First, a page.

OBJECTIVE: To describe forensic evidence findings and reevaluate previous recommendations with respect to timing of evidence collection in acute child sexual assault and to identify factors associated with yield of DNA.
METHODS: This was a retrospective review of medical and legal records of patients aged 0 to 20 years who required forensic evidence collection.
RESULTS: Ninety-seven of 388 (25%) processed evidence-collection kits were positive and 63 (65%) of them produced identifiable DNA. There were 20 positive samples obtained from children younger than 10 years; 17 of these samples were obtained from children seen within 24 hours of the assault. Three children had positive body samples beyond 24 hours after the assault, including 1 child positive for salivary amylase in the underwear and on the thighs 54 hours after the assault. DNA was found in 11 children aged younger than 10 years, including the child seen 54 hours after the assault. Collection of evidence within 24 hours of the assault was identified as an independent predictor of DNA detection.
CONCLUSIONS: Identifiable DNA was collected from a child's body despite cases in which: evidence collection was performed >24 hours beyond the assault; the child had a normal/nonacute anogenital examination; there was no reported history of ejaculation; and the victim had bathed and/or changed clothes before evidence collection. Failure to conduct evidence collection on prepubertal children beyond 24 hours after the assault will result in rare missed opportunities to identify forensic evidence, including identification of DNA.
WHAT'S KNOWN ON THIS SUBJECT:
The American Academy of Pediatrics in 2005 recommended that body swabs collected in prepubertal children >24 hours after a sexual assault are unlikely to yield forensic evidence. Since that time, additional studies have supported this recommendation.
WHAT THIS STUDY ADDS:
This study addresses the identification of DNA in acute child sexual assault. Failing to conduct evidence collection on prepubertal children beyond 24 hours will result in missed opportunities to identify additional forensic evidence, including identification of DNA.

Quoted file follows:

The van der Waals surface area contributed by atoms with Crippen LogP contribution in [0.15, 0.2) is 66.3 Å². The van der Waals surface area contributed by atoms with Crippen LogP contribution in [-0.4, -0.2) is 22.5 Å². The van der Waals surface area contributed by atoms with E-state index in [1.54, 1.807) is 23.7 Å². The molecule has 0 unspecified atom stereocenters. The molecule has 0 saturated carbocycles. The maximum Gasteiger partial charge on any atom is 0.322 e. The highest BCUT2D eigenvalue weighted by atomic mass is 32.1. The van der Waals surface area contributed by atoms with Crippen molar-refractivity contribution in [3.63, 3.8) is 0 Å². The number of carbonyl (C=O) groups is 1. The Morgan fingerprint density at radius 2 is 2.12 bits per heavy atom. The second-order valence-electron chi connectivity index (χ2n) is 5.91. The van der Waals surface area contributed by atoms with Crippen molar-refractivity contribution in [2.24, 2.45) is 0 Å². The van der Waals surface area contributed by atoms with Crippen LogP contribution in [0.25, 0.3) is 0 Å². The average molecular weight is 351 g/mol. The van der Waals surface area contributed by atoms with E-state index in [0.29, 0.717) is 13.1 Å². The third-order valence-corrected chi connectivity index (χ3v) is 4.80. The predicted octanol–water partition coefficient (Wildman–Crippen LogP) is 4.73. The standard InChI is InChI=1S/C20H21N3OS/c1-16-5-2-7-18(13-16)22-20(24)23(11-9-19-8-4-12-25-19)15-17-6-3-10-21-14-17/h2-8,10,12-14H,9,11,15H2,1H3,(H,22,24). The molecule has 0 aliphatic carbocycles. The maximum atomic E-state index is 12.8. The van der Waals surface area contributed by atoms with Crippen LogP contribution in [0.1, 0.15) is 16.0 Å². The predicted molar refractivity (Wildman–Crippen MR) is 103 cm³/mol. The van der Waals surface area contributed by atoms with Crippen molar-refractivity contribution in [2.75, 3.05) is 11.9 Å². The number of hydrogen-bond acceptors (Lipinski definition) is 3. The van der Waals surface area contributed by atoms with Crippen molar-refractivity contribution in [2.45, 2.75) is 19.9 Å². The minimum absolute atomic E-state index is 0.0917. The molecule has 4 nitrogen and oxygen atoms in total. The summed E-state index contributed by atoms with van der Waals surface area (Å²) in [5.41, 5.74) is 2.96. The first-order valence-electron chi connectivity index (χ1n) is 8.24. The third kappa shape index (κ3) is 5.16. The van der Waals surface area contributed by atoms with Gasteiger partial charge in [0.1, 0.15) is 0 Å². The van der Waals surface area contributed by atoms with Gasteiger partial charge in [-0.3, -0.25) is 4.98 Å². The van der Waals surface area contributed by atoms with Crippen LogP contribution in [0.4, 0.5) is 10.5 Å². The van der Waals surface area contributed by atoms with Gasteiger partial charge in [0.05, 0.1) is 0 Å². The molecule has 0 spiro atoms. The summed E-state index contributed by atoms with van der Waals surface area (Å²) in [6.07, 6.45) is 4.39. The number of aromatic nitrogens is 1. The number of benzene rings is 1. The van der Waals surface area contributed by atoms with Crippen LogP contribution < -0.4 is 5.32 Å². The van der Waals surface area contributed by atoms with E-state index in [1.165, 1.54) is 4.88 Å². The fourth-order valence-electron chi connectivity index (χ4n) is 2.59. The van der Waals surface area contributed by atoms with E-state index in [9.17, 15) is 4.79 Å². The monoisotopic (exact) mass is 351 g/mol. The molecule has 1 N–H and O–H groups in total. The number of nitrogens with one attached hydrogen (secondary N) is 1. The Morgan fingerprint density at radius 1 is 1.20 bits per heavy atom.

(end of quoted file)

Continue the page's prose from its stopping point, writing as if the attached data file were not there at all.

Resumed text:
Forensic evidence collection is often an important component of the evaluation of acute child sexual assault (ACSA).1,–,3 In an effort to best utilize financial and personnel resources, to limit potential anxiety of the child and caregiver, and to maximize the yield of forensic evidence collection, it is important for the provider to understand the clinical indications for forensic evidence collection.
Original guidelines from the American Academy of Pediatrics (AAP) endorsed conducting forensic evidence collection on all children within 72 hours of a reported sexual assault.4 Several studies, however, have since challenged the benefit of applying these guidelines uniformly to young children. Christian et al5 first described the epidemiology of forensic evidence findings in prepubertal victims of sexual assault. In this retrospective review of 273 children aged younger than 10 years, some type of forensic evidence (semen, sperm, blood, saliva, hair, or foreign debris) was found in 24.9% of children, with >90% of findings retrieved within 24 hours of the assault. The majority of forensic evidence (64%) was found on clothing or linens. After 24 hours, all forensic evidence—with the exception of evidence involving 1 child on whom a pubic hair was found 44 hours after the assault—was recovered from clothing or linens. The authors suggested that swabbing a prepubertal child's body for evidence is unnecessary >24 hours after the assault. To reflect these data, the AAP updated their recommendations in 2005 to read “Body swabs collected in prepubertal children >24 hours after a sexual assault are unlikely to yield forensic evidence.”2 Since revision of the AAP recommendations, additional studies have supported limiting forensic evidence collection in prepubertal children to the first 24 hours after the assault. Young et al6 reported the utility of forensic evidence collection in children younger than 12 years. Forty-nine children in this study were evaluated within 72 hours of a reported sexual assault. Only 3 children had semen recovered, and all 3 samples were from clothing or linens. Palusci et al7 also investigated the yield of forensic evidence collection in a population of children younger than 13 years. Of the cohort aged younger than 10 years, no child had positive forensic test results collected from a body site if examined ≥24 hours after the assault.
None of these studies specifically addressed isolation and identification of DNA as part of the forensic evaluation of ACSA, regardless of the child's age. DNA technology continues to advance rapidly, including the use of Y-chromosome markers to detect trace amounts of male DNA on vaginal and anal samples8 and ongoing expansion of the Combined DNA Index System.9 As these technologies advance, there may be an increasing role for DNA analysis in the context of ACSA. The objectives of the present study were to reevaluate previous recommendations with respect to timing of evidence collection in ACSA, to describe the epidemiology of forensic evidence findings in ACSA, and to identify factors associated with yield of DNA. We hypothesized that the yield of forensic evidence with current DNA technology may be greater than previously reported and may be retrieved beyond 24 hours after the assault.
Patient Population/Record Abstraction